Too Good to Be True

I picked up Benjamin Anastas’ memoir Too Good To Be True to read about his particular version of how a writer can fail in this day and age.  Because failure is very simple: your book either doesn’t sell to an editor, or even if you do get a publisher, the sales are poor and there goes your career. Which is what happened to Anastas except it happened after he’d had a bite of the literary life gone right: graduating from Iowa’s prestigious writing program, signing with good literary agent, getting a three book deal, getting critical acclaim, getting invited to the right parties, contributing to the right journals, being feted and then feted again. Until of course you stop making money and suddenly your agent is not answering your calls and your publisher doesn’t remember you at all.  But Too Good To Be True is much more than simply a writer’s nightmare.

Anastas writes about his debt ridden existence, his affair, his wife’s affair, their son whom his wife allows to be someone else’s son, and underlying all this, growing up in a time when parents forget that they were the adults, that is the sixties and seventies.  My favorite chapter is the eponymous Too Good To Be True when Anastas relates the time he and his three year old twin sister, their seven year old elder brother and their mother spent a summer in a residential group therapy program called Freedom To Be. 

Anastas seemed trapped by the memories of that time, especially the trauma of the sign hung around his neck ‘Too Good To Be True’. His sister’s said ‘Crybaby’. And his brother’s ‘Mr. Know. It All.’ This is a beautifully written and tender chapter and Anastas’ stark candidness, refreshing throughout the memoir,  is here gut wrenching as the reader imagines what these three little kids must have been through psychologically. However the chapter that blew me away, by far, is ‘Old Friends’. For this chapter alone, please read this memoir.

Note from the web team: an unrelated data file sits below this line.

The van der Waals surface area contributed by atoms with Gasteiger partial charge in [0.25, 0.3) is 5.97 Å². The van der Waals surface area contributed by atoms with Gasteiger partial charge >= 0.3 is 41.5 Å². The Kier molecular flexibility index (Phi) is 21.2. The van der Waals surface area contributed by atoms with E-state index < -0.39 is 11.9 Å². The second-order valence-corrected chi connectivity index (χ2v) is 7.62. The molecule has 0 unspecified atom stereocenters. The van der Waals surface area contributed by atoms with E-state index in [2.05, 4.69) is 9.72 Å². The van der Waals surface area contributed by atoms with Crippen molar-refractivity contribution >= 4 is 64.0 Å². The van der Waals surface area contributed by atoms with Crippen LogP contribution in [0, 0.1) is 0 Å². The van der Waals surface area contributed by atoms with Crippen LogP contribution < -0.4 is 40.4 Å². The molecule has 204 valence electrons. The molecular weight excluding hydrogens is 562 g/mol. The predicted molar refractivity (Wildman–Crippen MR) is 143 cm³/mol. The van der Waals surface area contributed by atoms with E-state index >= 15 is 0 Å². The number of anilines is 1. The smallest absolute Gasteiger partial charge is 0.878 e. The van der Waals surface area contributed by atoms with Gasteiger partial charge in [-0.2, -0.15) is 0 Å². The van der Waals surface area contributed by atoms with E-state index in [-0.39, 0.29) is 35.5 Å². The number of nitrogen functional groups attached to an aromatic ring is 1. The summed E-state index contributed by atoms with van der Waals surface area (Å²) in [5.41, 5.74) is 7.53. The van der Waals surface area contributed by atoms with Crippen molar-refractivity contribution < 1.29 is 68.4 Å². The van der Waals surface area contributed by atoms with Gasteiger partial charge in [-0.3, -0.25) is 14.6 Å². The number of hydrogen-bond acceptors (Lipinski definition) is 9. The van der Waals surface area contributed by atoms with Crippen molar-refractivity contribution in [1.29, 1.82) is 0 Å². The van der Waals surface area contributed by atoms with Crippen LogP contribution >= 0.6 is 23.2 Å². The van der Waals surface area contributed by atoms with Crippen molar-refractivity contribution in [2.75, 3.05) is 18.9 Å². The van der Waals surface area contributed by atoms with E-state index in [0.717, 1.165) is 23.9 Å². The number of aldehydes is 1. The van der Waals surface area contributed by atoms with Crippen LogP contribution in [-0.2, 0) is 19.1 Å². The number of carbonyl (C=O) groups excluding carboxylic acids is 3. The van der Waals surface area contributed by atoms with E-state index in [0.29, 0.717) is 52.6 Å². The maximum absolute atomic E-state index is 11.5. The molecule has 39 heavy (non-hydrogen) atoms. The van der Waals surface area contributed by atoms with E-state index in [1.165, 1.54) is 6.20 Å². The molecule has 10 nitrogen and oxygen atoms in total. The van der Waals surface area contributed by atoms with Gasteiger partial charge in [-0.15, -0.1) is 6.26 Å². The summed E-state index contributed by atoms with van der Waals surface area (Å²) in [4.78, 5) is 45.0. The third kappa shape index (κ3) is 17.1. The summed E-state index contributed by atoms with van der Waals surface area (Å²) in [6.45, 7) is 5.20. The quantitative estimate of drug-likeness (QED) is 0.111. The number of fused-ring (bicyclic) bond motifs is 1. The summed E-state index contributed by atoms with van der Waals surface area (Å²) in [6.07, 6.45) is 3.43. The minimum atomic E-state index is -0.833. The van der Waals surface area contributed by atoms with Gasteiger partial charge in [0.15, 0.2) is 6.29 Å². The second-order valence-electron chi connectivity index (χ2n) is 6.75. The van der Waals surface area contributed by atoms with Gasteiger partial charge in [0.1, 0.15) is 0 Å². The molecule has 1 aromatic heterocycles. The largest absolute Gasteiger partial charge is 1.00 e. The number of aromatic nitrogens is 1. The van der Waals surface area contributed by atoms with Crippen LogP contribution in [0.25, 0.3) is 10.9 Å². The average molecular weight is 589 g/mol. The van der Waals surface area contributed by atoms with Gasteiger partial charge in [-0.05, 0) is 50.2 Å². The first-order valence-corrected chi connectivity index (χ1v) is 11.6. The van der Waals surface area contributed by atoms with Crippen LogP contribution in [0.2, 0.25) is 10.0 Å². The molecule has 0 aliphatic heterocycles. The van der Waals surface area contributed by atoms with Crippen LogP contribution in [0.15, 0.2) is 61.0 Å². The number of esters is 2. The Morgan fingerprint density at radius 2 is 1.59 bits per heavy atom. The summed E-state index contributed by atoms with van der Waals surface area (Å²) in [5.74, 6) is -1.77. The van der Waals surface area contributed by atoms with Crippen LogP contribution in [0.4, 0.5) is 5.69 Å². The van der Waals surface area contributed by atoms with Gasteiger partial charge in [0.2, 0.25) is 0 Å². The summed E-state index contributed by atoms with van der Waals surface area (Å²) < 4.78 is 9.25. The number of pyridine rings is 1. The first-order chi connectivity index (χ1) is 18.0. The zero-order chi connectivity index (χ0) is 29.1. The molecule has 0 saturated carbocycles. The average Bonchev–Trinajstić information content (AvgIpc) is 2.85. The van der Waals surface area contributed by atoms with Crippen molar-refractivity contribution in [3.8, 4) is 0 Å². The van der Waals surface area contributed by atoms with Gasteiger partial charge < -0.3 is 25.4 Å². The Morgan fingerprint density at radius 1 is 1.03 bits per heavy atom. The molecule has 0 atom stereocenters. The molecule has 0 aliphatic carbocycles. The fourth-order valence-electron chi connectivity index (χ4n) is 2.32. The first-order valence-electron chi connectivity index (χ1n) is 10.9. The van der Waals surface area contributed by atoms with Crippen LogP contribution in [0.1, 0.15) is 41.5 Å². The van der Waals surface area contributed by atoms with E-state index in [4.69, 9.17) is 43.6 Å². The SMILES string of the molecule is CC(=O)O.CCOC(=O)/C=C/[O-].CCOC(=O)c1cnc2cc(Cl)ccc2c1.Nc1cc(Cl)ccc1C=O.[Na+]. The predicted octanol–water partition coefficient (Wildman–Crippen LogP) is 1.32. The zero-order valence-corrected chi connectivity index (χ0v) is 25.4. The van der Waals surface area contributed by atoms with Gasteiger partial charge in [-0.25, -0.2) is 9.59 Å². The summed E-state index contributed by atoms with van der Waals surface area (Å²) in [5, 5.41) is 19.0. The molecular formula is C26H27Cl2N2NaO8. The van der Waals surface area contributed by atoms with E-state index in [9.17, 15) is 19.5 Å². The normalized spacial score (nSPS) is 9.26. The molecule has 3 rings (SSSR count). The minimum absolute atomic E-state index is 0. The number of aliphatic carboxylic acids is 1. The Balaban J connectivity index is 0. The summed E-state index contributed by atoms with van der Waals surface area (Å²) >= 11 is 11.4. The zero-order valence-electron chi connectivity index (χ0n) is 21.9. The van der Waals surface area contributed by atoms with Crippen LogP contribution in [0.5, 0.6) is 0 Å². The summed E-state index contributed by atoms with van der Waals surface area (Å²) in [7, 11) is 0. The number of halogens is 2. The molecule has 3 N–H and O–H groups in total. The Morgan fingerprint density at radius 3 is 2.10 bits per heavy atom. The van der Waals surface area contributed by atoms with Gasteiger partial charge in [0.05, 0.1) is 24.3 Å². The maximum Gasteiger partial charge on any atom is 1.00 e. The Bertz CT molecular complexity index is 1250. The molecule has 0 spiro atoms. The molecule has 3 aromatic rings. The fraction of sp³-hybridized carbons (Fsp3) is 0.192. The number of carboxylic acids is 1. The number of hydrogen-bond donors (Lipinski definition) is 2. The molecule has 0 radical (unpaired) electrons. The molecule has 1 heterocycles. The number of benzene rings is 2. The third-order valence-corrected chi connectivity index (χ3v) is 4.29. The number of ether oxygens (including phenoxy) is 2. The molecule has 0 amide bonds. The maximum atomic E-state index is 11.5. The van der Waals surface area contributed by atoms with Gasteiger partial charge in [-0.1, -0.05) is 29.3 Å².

‘Old Friends’ is a beautiful meditation on a parent/child, father/son, writer to writer relationship rolled into one. Anastas’ father also wrote fiction and, forty years after having written it, sent him a story called ‘Old Friends’. Till he sent it, in fact, his father even says he’d forgotten about the story, that the story had lain in a box with the divorce decree.

from the chapter:

I remember that oak tree where we mobbed my mother that day. Where we held onto her so tightly– all of us– because we wanted her to feel better about the garden, we wanted her to live. But we also held onto her for selfish reasons, to feel safe from the dangers that were closing in around our family. If we could just hold her under the oak tree long enough, pin her there with our arms and legs, then maybe disaster would never reach us. I used to go back to that oak tree without knowing why. I had never read my father’s story. I didn’t remember the garden and my mother’s tears. It was an old pain. It was ancient already.

To read your life on paper written by your parent, except it’s not your parent only, that is that parent is also a writer, and it’s not really about you, it’s fiction after all, after all it’s fiction, how strange, disconcerting, amazing and awesome reading something like this must be. I can only imagine perhaps forty years from now Anastas’ son reading his father’s memoir, that is his own life, in the same vein. Perhaps Anastas’ son will write a memoir too.  

Too Good To Be True doesn’t give any new insight on the publishing industry that most writers aren’t aware of: when you’re up, you’re up, and when you’re down, you’re fucked. (unless of course you happen to write another book that breaks out and then you’re up again). But then it’s more than simply a memoir of a writer who was once up and then learned what it mean to be down: Too Good Be True is a story about, up or down, how to go on.